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Emu Bay

The Emu Bay Railway had a number of things to endear it to me. There's the name itself for one thing: in a nation where railways were once dominated by Such and Such Government Railways, to the bland corporate names of today which seem too ashamed to proclaim their rail business, the mellifluous Emu Bay Railway has a rare association with its immediate geography. Then there were family trips on the mixed trains the railway used to operate from the mines to the coast. More recently, at least until the guards vans were dropped, it maintained a willingness to welcome travellers on the daily ore trains, even if the accommodation was rather sparse and the timetable less than passenger friendly. It had a brace of snappy looking diesel hydraulics as its motive power, and it projected an air of well-maintained efficiency, especially compared to parts of the Tasrail of the era! It evolved an operating pattern where but one daily train sufficed, all sixty odd wagons wrapped around the mountains, led by up to nine locos! And of course the scenery provided many opportunities for finding spectacular settings.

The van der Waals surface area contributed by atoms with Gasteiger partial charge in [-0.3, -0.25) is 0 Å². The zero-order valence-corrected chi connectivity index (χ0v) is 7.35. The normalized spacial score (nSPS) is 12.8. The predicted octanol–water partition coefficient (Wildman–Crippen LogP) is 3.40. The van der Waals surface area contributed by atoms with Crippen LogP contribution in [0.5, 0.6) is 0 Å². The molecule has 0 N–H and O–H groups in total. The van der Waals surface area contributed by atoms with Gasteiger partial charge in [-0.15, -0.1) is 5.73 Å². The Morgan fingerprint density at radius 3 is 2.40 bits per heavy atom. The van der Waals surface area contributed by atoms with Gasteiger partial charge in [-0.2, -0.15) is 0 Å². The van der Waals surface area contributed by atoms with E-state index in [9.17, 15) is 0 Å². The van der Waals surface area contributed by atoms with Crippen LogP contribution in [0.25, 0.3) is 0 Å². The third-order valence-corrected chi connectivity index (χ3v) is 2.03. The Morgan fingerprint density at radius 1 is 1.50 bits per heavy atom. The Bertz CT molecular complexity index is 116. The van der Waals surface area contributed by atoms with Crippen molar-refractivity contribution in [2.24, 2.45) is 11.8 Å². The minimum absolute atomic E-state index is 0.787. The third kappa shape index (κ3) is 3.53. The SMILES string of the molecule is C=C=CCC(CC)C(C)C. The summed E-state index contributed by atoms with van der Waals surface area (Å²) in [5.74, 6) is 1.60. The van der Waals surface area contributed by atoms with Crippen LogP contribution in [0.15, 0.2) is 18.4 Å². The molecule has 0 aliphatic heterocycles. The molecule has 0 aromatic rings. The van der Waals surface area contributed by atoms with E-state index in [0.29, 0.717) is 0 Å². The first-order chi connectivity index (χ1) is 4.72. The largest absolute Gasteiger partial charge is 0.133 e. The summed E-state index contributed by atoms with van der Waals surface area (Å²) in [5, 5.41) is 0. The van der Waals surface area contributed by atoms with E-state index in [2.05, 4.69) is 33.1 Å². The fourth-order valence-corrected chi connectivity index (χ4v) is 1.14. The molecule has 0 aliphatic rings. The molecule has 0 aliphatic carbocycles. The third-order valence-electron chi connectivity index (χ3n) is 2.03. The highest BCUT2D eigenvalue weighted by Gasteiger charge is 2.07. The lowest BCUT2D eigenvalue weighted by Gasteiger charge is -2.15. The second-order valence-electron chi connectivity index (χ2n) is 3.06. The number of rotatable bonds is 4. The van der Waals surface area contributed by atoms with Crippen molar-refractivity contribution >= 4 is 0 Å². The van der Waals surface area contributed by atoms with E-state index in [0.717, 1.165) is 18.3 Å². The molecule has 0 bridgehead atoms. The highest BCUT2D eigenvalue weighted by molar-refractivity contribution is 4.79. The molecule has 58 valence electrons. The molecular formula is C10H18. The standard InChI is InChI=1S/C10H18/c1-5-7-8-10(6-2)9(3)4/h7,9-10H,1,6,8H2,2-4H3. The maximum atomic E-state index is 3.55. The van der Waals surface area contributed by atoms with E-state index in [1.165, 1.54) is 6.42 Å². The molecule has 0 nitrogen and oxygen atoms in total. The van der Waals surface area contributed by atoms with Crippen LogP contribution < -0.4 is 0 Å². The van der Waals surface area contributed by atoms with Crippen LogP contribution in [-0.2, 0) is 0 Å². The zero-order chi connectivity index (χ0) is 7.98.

All the while, it quietly went about its business of bringing the ores of the west coast to the port of Burnie on the Emu Bay, usually unremarked but for the citizens of the handful of towns it ran through.

The photos shown here were all taken in the mid 1980s, before the opening of the extension to the new mine at Hellyer. Today the railway continues to function in much the same way, although the vans are gone, the mine at Hellyer has closed, and the name itself has been overtaken by the railway's absorption into Tasrail. Its attraction remains powerful!